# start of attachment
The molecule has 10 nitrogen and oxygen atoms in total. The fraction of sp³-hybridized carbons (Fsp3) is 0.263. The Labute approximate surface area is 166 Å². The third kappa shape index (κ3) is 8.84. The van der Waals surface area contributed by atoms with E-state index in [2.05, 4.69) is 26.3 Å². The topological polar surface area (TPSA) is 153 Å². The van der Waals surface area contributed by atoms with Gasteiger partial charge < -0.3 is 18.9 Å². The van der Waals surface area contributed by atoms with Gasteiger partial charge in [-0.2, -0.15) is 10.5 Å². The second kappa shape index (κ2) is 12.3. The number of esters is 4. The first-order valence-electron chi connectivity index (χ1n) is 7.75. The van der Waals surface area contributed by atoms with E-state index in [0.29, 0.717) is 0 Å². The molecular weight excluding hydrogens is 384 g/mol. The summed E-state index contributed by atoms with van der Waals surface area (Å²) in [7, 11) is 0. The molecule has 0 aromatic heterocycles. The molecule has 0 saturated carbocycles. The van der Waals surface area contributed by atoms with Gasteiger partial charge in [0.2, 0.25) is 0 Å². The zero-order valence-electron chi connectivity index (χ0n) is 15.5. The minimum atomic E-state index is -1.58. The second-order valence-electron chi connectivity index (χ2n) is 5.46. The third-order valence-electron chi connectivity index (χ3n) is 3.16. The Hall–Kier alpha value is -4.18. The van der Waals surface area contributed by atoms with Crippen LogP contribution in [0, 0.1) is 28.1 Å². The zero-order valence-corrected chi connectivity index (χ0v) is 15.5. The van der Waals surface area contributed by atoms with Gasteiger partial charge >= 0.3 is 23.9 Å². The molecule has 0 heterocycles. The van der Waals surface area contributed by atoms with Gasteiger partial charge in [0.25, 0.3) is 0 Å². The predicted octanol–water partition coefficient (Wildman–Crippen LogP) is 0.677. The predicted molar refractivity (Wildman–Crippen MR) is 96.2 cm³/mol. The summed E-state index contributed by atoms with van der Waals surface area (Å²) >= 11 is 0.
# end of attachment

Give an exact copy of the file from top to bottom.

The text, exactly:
The molecule has 10 nitrogen and oxygen atoms in total. The fraction of sp³-hybridized carbons (Fsp3) is 0.263. The Labute approximate surface area is 166 Å². The third kappa shape index (κ3) is 8.84. The van der Waals surface area contributed by atoms with E-state index in [2.05, 4.69) is 26.3 Å². The topological polar surface area (TPSA) is 153 Å². The van der Waals surface area contributed by atoms with Gasteiger partial charge < -0.3 is 18.9 Å². The van der Waals surface area contributed by atoms with Gasteiger partial charge in [-0.2, -0.15) is 10.5 Å². The second kappa shape index (κ2) is 12.3. The number of esters is 4. The first-order valence-electron chi connectivity index (χ1n) is 7.75. The van der Waals surface area contributed by atoms with E-state index in [0.29, 0.717) is 0 Å². The molecular weight excluding hydrogens is 384 g/mol. The summed E-state index contributed by atoms with van der Waals surface area (Å²) in [7, 11) is 0. The molecule has 0 aromatic heterocycles. The molecule has 0 saturated carbocycles. The van der Waals surface area contributed by atoms with Gasteiger partial charge in [0.2, 0.25) is 0 Å². The zero-order valence-electron chi connectivity index (χ0n) is 15.5. The minimum atomic E-state index is -1.58. The second-order valence-electron chi connectivity index (χ2n) is 5.46. The third-order valence-electron chi connectivity index (χ3n) is 3.16. The Hall–Kier alpha value is -4.18. The van der Waals surface area contributed by atoms with Crippen LogP contribution in [0, 0.1) is 28.1 Å². The zero-order valence-corrected chi connectivity index (χ0v) is 15.5. The van der Waals surface area contributed by atoms with Gasteiger partial charge >= 0.3 is 23.9 Å². The molecule has 0 heterocycles. The van der Waals surface area contributed by atoms with Gasteiger partial charge in [0.25, 0.3) is 0 Å². The predicted octanol–water partition coefficient (Wildman–Crippen LogP) is 0.677. The predicted molar refractivity (Wildman–Crippen MR) is 96.2 cm³/mol. The summed E-state index contributed by atoms with van der Waals surface area (Å²) >= 11 is 0.